- Beware of 'life extension" measures for an elderly person
with a chronic illness who is ready to go. Solutions pedaled by the medical
profession don't usually consider the quality of life whatsoever. Their
only goal is to "prevent" death.
- Get complete with your loved one. Often times, they'd like to move
on but they only hang around because of incompletions. If you can't speak
to them to get complete, write them a letter. This will help you get clear
and make sure your thoughts and feelings are heard by them. Click
here to view an earlier issue of this journal that contains more on
- See death as a natural process. When my father was dying last
year, I repeatedly heard the local pastor, of all people, advise him to
keep "fighting" to live and to pray for health. At nearly 91
and ready to die, that seemed ironic to me. That is, that a person who
on one hands speaks of a glorious afterlife urging another, who is ready
for it, to avoid it at all costs! Facilitating the final act calls on
those of us in the support role to embrace all of the stages of the dying
process without false hope or denial of the obvious. This can help prepare
a dying person and their family for the inevitable.
- If there's any question that your parent or loved one will live more
than six months, urge them to get hospice involved. Hospice is a Godsend.
They tailor their support based on your family's needs, and can be prescribed,
cancelled, and represcribed as the patient's needs change. They not only
provide unique medical attention, but they also provide counseling, and
many other services. Hospice helps create a comfortable environment at
home for the family and the patient to cope with the dying process. Pay
them a visit in your community to find out more.
- Don't give doctors too much power. View doctors simply as one
of many consultants on a team to assist the patient and their family with
their healthcare decision making. Some doctors don't believe that any
patient of theirs can possibly be terminally ill and hence by definition,
not eligible for hospice. If the patient's instincts say that it's time
to let the dying process proceed, support the patient in trusting their
own instincts and wishes.
- Weigh life quality with life span. Our culture has created a
medical system that keeps people alive at all cost...often at incredibly
unreasonable costs. Conventional allopathic medicine's mechanistic view
doesn't include the emotional and spiritual consequences of medical solutions.
"Living" in the hospital on machines and drugs may allow one
to live longer, but at what financial, emotional, and spiritual costs?
Help your loved assess how the quality of life they desire will be impacted
by proposed life extension measures.
- Support a "rituals withdrawal." Doctor William G. Bartholome,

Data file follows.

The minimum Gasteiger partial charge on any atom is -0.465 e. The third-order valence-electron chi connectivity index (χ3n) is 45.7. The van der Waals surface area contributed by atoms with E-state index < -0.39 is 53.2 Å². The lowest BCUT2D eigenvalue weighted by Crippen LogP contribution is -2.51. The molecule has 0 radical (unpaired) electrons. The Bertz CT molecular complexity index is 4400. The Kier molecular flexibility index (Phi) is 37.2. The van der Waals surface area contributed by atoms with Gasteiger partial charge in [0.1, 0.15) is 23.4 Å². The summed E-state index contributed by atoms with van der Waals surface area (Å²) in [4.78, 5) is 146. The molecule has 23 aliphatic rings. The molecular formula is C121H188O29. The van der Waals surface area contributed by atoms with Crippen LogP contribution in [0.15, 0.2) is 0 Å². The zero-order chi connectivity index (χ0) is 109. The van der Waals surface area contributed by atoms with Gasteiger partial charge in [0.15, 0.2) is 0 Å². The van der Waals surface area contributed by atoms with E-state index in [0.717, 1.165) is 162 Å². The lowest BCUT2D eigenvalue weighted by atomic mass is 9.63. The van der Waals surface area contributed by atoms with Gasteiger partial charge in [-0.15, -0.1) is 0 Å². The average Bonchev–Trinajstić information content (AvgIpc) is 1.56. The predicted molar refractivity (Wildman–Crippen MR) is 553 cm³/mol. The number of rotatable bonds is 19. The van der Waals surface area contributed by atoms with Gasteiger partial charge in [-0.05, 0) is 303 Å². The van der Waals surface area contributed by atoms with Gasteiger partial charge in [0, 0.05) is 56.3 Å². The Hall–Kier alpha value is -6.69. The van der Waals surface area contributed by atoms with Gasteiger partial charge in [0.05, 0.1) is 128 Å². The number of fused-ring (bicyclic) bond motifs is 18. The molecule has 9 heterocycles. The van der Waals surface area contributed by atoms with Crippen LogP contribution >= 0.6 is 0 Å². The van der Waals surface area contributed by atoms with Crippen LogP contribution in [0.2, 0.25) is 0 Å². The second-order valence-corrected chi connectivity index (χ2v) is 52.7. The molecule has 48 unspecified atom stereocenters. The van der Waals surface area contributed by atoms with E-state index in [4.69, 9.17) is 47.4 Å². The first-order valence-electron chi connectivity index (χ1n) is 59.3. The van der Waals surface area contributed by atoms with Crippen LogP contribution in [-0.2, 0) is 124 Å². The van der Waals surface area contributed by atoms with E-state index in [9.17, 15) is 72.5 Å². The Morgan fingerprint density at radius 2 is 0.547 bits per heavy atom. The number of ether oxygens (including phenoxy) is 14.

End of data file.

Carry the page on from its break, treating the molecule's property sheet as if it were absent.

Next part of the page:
in his article, "Lessons
of the Angel of Death," talks about how we need to recover and
respect rituals of withdrawal for the dying. When one is ready to die,
simply withdrawing from life and all interventions, will facilitate the
process. In the eighteenth and nineteenth centuries, this was commonly
referred to as "taking to bed." One would simply go lie in bed
until dead. People at that time knew to respect this withdrawal as natural
when someone's time has come. So if you're around a dying person, know
that there may come a time when they want to be left alone, to process
their life, withdraw from it, and go within. Honor this as a natural desire.
"Final" Note: After being at her mother's bedside for
nearly 24 hours straight, Ginger slipped away for a much needed chiropractic
adjustment. It seems Ann took her last breath while Ginger was in a meditative
state on the chiropractor's table. In that moment, Ann's spirit visited
her to say good bye, to let her know that dinner at "Steamers"
tonight was on her, and that she was on her way to take care of other
business while the office phone was ringing. Her sister was calling to
let Ginger know that her mother had just passed away. To this she replied,
"Yes, I know. She just told me."
Are you effectively facilitating your health and wellness? What are your
views on your own death? On hospice? Explore the answers to each of these
questions. I look forward to your comments, insights or feedback about this
article - just click reply and type them directly into this email.
Ira Byock (M.D.)
I'm the kind of person whose eyes start to glaze over if I try to absorb
more than a few pages of social science/self help type writing. I was
steered to this book when I was helping my mother as she died. I had so
little experience with death that I worried about doing the wrong thing.
As I read the stories I was drawn in, absorbing each small "message"
with each story. One, about a man whose final gift to his family was to
allow them to help him as he died, touched me so deeply I read it to my
mother in her last days. I wish I'd read this book earlier but I don't
think it could ever be too late.
--James Dietsch, Albuquerque,